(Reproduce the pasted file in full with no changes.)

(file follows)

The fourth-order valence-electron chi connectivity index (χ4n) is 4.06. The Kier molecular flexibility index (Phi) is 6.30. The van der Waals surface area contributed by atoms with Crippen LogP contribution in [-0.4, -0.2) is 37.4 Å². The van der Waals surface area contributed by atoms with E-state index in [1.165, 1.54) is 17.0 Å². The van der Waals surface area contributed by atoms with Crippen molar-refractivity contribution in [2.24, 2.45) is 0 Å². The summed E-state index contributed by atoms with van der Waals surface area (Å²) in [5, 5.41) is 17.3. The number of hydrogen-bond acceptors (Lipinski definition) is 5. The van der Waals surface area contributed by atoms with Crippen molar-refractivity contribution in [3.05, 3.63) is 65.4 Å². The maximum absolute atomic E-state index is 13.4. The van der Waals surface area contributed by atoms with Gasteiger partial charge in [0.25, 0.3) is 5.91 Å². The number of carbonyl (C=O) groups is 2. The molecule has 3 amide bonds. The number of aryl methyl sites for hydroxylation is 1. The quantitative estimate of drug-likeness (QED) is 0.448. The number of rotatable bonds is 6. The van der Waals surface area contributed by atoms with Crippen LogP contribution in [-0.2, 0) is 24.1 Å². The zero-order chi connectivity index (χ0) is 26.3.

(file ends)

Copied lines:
The fourth-order valence-electron chi connectivity index (χ4n) is 4.06. The Kier molecular flexibility index (Phi) is 6.30. The van der Waals surface area contributed by atoms with Crippen LogP contribution in [-0.4, -0.2) is 37.4 Å². The van der Waals surface area contributed by atoms with E-state index in [1.165, 1.54) is 17.0 Å². The van der Waals surface area contributed by atoms with Crippen molar-refractivity contribution in [2.24, 2.45) is 0 Å². The summed E-state index contributed by atoms with van der Waals surface area (Å²) in [5, 5.41) is 17.3. The number of hydrogen-bond acceptors (Lipinski definition) is 5. The van der Waals surface area contributed by atoms with Crippen molar-refractivity contribution in [3.05, 3.63) is 65.4 Å². The maximum absolute atomic E-state index is 13.4. The van der Waals surface area contributed by atoms with Gasteiger partial charge in [0.25, 0.3) is 5.91 Å². The number of carbonyl (C=O) groups is 2. The molecule has 3 amide bonds. The number of aryl methyl sites for hydroxylation is 1. The quantitative estimate of drug-likeness (QED) is 0.448. The number of rotatable bonds is 6. The van der Waals surface area contributed by atoms with Crippen LogP contribution in [-0.2, 0) is 24.1 Å². The zero-order chi connectivity index (χ0) is 26.3.